The current urban development strategies for the Hastings District Council and the Napier City Council have less than 10 years to run. These authorities along with the HB Regional Council have committed to jointly develop the Heretaunga Plains Urban Development Strategy (HPUDS). Full credit to them for working cooperatively on this important initiative.
A strongly sustainable approach must form the underlying foundation to guide the review. This model recognises that the economy and our society are interdependent on each other, and that the environment’s capacity to provide the required resources and process our wastes is limited.
HPUDS is in effect the transition strategy, as we move from a huge dependence on fossil energy, to 2035 and beyond when these resources will be scarce and highly valued.
In their report Climate Futures – Responses to Climate Change in 2030, UK-based Forum for the Future present one scenario for New Zealand wherein by 2030 environmental refugees from Bangladesh and Pacific Islands make up 18% of the our population. During the same timeframe, sea level rises are likely to cause inundation in our coastal areas, water will have become a precious resource and likely a traded commodity, and climate change will be impacting on our rural land use with an increase in weeds, pests and diseases.
For this review to yield a comprehensive and meaningful long term sustainable development strategy, there will need to be some critical analysis done to address these and many other implicated issues to provide practical long-term solutions. Anything less would waste ratepayer’s precious money and enshrine the unsustainable “business as usual” approach.
As an agricultural-based economy, we are particularly vulnerable to a variable climate. Hawke’s Bay must adapt to climate change to ensure the viability and competitiveness of industries that depend on a stable, equable climate.
Strong sustainability is the prerequisite of any human development, whether social, economic or technological. It requires preserving the integrity of all ecological systems and enabling an ecosystem to recover from disturbance and re-establish its stability, diversity and resilience. Ethics, values and emerging ‘world views’ directly support strong sustainability because people know that they are integral with the ecological systems of the biosphere and therefore desire their integrity.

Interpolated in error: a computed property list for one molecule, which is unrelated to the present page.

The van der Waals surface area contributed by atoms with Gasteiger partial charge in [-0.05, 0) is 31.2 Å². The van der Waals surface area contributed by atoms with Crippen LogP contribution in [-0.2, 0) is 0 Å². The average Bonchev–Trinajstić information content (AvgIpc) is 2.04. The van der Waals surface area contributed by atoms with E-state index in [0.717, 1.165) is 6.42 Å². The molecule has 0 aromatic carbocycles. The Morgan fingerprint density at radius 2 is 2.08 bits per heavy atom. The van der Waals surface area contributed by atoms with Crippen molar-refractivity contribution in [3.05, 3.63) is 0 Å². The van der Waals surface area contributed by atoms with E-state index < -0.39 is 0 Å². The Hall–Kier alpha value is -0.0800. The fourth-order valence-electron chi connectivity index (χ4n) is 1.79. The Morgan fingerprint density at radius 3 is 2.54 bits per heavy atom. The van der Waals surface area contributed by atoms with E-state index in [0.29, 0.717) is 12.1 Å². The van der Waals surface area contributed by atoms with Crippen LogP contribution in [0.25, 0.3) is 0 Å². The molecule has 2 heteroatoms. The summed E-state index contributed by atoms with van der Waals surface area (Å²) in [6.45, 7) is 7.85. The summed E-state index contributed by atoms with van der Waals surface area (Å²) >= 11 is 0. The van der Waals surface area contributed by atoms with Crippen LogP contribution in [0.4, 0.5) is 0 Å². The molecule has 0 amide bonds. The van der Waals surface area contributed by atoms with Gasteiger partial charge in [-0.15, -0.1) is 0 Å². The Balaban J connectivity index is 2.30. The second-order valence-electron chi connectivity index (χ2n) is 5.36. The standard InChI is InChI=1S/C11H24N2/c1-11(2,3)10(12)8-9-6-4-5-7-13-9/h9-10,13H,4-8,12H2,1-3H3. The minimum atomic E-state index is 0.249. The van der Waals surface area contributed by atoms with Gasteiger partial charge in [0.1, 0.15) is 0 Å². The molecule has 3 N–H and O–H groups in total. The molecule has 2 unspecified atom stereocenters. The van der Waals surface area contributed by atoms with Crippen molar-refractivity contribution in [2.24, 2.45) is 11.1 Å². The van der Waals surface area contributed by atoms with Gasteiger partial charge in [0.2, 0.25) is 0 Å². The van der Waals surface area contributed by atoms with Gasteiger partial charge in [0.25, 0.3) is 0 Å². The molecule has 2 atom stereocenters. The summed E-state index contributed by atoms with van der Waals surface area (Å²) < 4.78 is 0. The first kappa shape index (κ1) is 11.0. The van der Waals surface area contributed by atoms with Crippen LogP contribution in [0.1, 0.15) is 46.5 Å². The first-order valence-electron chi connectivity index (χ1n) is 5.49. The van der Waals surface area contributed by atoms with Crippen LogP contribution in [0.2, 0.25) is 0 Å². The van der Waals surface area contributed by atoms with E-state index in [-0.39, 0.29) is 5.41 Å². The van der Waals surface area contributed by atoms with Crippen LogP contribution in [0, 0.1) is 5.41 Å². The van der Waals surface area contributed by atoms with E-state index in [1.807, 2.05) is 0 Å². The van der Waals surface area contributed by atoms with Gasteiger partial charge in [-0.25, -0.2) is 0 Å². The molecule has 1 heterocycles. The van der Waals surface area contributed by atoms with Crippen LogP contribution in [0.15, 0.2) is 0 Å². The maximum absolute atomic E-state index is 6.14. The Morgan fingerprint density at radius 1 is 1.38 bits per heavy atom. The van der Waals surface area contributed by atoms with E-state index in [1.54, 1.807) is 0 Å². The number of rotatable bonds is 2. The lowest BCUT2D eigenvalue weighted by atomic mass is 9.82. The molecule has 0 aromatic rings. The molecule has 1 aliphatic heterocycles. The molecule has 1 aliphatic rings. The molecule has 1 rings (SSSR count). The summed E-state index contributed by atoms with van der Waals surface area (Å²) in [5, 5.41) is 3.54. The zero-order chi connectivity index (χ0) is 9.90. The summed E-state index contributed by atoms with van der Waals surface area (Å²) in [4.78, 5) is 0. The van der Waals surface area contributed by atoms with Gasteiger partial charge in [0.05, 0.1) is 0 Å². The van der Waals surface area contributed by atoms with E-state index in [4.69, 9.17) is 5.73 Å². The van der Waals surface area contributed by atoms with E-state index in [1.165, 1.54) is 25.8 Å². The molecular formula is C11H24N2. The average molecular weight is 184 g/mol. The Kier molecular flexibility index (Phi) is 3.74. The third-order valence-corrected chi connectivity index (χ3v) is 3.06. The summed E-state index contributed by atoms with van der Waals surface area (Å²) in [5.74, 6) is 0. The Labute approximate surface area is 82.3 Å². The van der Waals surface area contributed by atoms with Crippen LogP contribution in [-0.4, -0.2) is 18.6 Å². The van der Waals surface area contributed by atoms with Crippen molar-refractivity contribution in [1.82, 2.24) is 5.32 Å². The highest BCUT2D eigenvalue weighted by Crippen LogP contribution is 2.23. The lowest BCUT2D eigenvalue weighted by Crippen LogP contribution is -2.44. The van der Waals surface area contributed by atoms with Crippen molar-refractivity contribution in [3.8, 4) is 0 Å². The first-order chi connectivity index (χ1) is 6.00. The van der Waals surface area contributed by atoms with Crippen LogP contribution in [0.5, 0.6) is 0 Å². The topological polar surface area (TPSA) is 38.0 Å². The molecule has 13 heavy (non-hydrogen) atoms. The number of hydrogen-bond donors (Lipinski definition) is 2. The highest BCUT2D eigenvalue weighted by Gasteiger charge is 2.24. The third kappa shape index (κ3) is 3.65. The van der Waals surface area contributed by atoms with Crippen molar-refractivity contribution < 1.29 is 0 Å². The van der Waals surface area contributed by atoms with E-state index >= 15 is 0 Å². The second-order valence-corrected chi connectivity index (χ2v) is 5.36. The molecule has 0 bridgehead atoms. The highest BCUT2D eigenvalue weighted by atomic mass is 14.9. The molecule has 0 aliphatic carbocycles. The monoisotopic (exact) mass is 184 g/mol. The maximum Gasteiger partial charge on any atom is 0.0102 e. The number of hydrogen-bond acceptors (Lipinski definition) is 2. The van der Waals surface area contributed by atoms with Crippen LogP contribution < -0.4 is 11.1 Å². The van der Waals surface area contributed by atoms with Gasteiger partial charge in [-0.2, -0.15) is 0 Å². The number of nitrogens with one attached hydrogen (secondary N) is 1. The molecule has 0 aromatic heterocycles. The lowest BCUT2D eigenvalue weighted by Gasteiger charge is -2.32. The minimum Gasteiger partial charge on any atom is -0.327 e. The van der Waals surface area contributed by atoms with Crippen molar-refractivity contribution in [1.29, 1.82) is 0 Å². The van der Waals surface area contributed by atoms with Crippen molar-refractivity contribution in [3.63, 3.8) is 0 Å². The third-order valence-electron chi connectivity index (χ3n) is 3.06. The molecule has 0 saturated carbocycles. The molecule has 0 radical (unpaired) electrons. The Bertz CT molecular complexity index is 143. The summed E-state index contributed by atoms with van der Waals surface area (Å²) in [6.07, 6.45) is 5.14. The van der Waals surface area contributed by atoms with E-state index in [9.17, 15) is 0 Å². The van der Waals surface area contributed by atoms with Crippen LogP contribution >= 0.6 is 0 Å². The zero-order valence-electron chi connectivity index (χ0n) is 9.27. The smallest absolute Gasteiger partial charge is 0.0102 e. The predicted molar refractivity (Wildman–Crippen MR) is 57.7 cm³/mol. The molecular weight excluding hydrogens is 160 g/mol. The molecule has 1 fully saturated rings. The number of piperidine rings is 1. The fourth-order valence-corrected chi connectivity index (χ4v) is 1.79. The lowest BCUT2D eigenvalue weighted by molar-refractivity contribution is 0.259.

Here are five key challenges for the review team to consider:
1. Urban sprawl – The unchecked expansion of urban areas leads to inefficient resource use and the degradation of inner cities. Single-use developments, like the proposed regional sports park, are often isolated from transport networks, encouraging the use of private cars.
2. Land use allocation – The irreversible loss of flat, fertile, food growing land is not sustainable and the retention of prime horticultural land close to urban centres is essential for our continuing survival as a food growing region. The continued development of the Plains Zone will contribute to urban sprawl and increase transport and infrastructure problems
3. Green space – Green spaces are a vital element of sustainable cities, providing people with opportunities to rest, exercise, play and socialise. New green spaces need to be incorporated into development plans as a matter of course, while existing parks and other outdoor facilities could be better maintained and more fully integrated into community lifestyles.
4. Redeveloping industrial sites – Commercial sites need modern technological infrastructure as they are important elements of a sustainable city plan, providing work and services that support our local economy.
5. Sustainable construction – Sustainable construction methods are often perceived as costly luxuries. But new technical solutions abound, and their economic and environmental advantages need to be demonstrated on a large scale.
Planning for sustainability is complex because it involves accounting for the environment and social structures alongside economic factors, and should incorporate the views of local residents and businesses.
Local governments play an important role in all aspects of sustainable urban design – from the location and form of new dwellings, to the co-ordination and provision of social and physical infrastructure for new and existing communities. For years, they have been criticised for fulfilling these functions without regard to the long-term social or environmental outcomes.
Local governments are beginning to emerge as leaders in a range of community building and sustainability initiatives throughout the world, and are now recognised as crucial players in achieving the new agenda of “sustainable human settlements”. Let us all hope that our local authorities will lead us, through the Heretaunga Plains Urban Development Strategy, to a strongly sustainable Hawke’s Bay community.